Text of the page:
Understanding Bank Runs: The Importance of Depositor-Bank Relationships and Networks
We use a unique, new, database to examine micro depositor level data for a bank that faced a run. We use minute-by-minute depositor withdrawal data to understand the effectiveness of deposit insurance, the role of social networks, and the importance of bank-depositor relationships in influencing depositor propensity to run. We employ methods from the epidemiology literature which examine how diseases spread to estimate transmission probabilities of depositors running, and the significant underlying factors. We find that deposit insurance is only partially effective in preventing bank runs. Further, our results suggest that social network effects are important but are mitigated by other factors, in particular the length and depth of the bank-depositor relationship. Depositors with longer relationships and those who have availed of loans from a bank are less likely to run during a crisis, suggesting that cross-selling acts not just as a revenue generator but also as a complementary insurance mechanism for the bank. Finally, we find there are long term effects of a solvent bank run in that depositors who run do not return back to the bank. Our results help understand the underlying dynamics of bank runs and hold important policy implications.
We would like to thank Doug Diamond, Mark Flannery, Atif Mian, Adair Morse, George Pennacchi, Debu Purohit, David Robinson, Claire Rosenfeld, Florencio Lopez de Silanes, Phil Strahan, Per Stromberg, David Smith, Amir Sufi, Anjan Thakor, Tanju Yorulmazer, and seminar participants at the American Finance Association Meetings, New Orleans, Bank Structure and Competition conference, Fed Chicago, Duke University, European School of Management and Technology, Federal Deposit Insurance Corporation, Washington, Financial Intermediation Research Society Conference, Anchorage, Harvard Business School, Indian School of Business, NBER Corporate Finance Summer Institute, New York Fed and NYU Stern conference on Financial Intermediation, University of Amsterdam, UBC Winter conference, Whistler, World Bank, Vanderbilt University, and CAC-FIC-SIFR conference at Wharton for helpful comments. We are grateful to Mr. Gokul Parikh, and the staff of the bank for all their help. We appreciate the excellent research assistance of Ananth Raman. We thank the FDIC for financial support. The views expressed herein are those of the author(s) and do not necessarily reflect the views of the National Bureau of Economic Research.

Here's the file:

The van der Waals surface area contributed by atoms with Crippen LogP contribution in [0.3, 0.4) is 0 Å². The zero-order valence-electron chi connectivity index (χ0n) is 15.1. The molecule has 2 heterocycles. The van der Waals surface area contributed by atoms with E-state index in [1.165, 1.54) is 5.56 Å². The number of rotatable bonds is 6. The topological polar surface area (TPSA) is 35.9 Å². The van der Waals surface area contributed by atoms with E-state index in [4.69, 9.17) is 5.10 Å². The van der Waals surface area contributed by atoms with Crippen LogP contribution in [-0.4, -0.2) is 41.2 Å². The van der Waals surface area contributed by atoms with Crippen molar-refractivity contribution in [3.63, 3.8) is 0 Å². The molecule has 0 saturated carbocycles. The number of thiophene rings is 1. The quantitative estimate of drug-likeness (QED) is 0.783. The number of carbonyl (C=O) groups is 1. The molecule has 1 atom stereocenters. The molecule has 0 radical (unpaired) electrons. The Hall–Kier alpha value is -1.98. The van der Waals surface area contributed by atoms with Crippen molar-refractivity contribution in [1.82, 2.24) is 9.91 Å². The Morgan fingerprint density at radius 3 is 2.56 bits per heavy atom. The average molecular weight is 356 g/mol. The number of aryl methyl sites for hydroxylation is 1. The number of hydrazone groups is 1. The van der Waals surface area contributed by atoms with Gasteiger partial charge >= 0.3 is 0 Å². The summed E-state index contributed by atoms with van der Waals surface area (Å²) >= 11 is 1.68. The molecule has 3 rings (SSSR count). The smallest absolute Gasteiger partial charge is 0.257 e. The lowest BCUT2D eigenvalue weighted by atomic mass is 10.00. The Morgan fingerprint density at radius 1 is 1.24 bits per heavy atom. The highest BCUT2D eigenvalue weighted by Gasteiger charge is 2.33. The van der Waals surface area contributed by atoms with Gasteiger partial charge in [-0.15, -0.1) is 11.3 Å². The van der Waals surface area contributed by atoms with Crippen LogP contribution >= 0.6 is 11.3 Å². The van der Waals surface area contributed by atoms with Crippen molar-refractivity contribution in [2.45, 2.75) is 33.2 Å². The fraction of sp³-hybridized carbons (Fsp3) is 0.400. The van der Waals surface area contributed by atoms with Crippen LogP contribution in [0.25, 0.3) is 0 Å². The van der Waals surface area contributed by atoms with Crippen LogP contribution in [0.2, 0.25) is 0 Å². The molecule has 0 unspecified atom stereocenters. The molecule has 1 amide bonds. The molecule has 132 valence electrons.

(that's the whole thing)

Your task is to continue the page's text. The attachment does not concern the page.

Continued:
Rajkamal Iyer & Manju Puri, 2012. "Understanding Bank Runs: The Importance of Depositor-Bank Relationships and Networks," American Economic Review, vol 102(4), pages 1414-1445. citation courtesy of